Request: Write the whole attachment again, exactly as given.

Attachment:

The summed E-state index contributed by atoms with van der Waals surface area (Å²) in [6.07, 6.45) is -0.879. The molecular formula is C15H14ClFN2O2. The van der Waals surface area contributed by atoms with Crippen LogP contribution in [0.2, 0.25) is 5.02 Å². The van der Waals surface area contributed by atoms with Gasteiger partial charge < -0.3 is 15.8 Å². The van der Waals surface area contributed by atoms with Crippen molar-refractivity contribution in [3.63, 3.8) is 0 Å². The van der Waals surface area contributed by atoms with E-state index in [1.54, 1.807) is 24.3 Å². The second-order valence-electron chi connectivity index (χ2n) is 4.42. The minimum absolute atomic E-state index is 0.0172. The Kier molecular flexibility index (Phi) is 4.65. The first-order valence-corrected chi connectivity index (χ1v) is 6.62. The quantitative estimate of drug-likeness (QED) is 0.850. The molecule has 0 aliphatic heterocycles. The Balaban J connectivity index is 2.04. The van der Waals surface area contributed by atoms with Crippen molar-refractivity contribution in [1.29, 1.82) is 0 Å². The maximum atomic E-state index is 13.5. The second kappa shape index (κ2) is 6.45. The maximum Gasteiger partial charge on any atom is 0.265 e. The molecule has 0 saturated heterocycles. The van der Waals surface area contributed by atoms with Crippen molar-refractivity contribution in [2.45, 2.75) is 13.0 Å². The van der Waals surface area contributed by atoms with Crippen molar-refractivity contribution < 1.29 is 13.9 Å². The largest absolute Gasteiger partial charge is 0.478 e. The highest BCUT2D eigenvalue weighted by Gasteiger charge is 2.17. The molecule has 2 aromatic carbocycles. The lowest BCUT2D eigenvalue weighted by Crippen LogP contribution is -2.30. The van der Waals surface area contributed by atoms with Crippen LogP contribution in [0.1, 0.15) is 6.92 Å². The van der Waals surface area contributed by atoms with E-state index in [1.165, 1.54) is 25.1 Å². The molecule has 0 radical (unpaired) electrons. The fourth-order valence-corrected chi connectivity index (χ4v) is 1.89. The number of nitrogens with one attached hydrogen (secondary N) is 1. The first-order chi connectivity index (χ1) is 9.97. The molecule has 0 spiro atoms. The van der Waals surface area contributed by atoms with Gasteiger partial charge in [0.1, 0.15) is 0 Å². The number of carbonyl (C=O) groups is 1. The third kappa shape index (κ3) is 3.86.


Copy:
The summed E-state index contributed by atoms with van der Waals surface area (Å²) in [6.07, 6.45) is -0.879. The molecular formula is C15H14ClFN2O2. The van der Waals surface area contributed by atoms with Crippen LogP contribution in [0.2, 0.25) is 5.02 Å². The van der Waals surface area contributed by atoms with Gasteiger partial charge < -0.3 is 15.8 Å². The van der Waals surface area contributed by atoms with Crippen molar-refractivity contribution in [3.63, 3.8) is 0 Å². The van der Waals surface area contributed by atoms with E-state index in [1.54, 1.807) is 24.3 Å². The second-order valence-electron chi connectivity index (χ2n) is 4.42. The minimum absolute atomic E-state index is 0.0172. The Kier molecular flexibility index (Phi) is 4.65. The first-order valence-corrected chi connectivity index (χ1v) is 6.62. The quantitative estimate of drug-likeness (QED) is 0.850. The molecule has 0 aliphatic heterocycles. The Balaban J connectivity index is 2.04. The van der Waals surface area contributed by atoms with Crippen molar-refractivity contribution in [1.29, 1.82) is 0 Å². The maximum atomic E-state index is 13.5. The second kappa shape index (κ2) is 6.45. The maximum Gasteiger partial charge on any atom is 0.265 e. The molecule has 0 saturated heterocycles. The van der Waals surface area contributed by atoms with Crippen molar-refractivity contribution in [2.45, 2.75) is 13.0 Å². The van der Waals surface area contributed by atoms with Crippen molar-refractivity contribution < 1.29 is 13.9 Å². The largest absolute Gasteiger partial charge is 0.478 e. The highest BCUT2D eigenvalue weighted by Gasteiger charge is 2.17. The molecule has 2 aromatic carbocycles. The lowest BCUT2D eigenvalue weighted by Crippen LogP contribution is -2.30. The van der Waals surface area contributed by atoms with Crippen LogP contribution in [0.1, 0.15) is 6.92 Å². The van der Waals surface area contributed by atoms with E-state index in [1.165, 1.54) is 25.1 Å². The molecule has 0 radical (unpaired) electrons. The fourth-order valence-corrected chi connectivity index (χ4v) is 1.89. The number of nitrogens with one attached hydrogen (secondary N) is 1. The first-order chi connectivity index (χ1) is 9.97. The molecule has 0 spiro atoms. The van der Waals surface area contributed by atoms with Gasteiger partial charge in [0.1, 0.15) is 0 Å². The number of carbonyl (C=O) groups is 1. The third kappa shape index (κ3) is 3.86.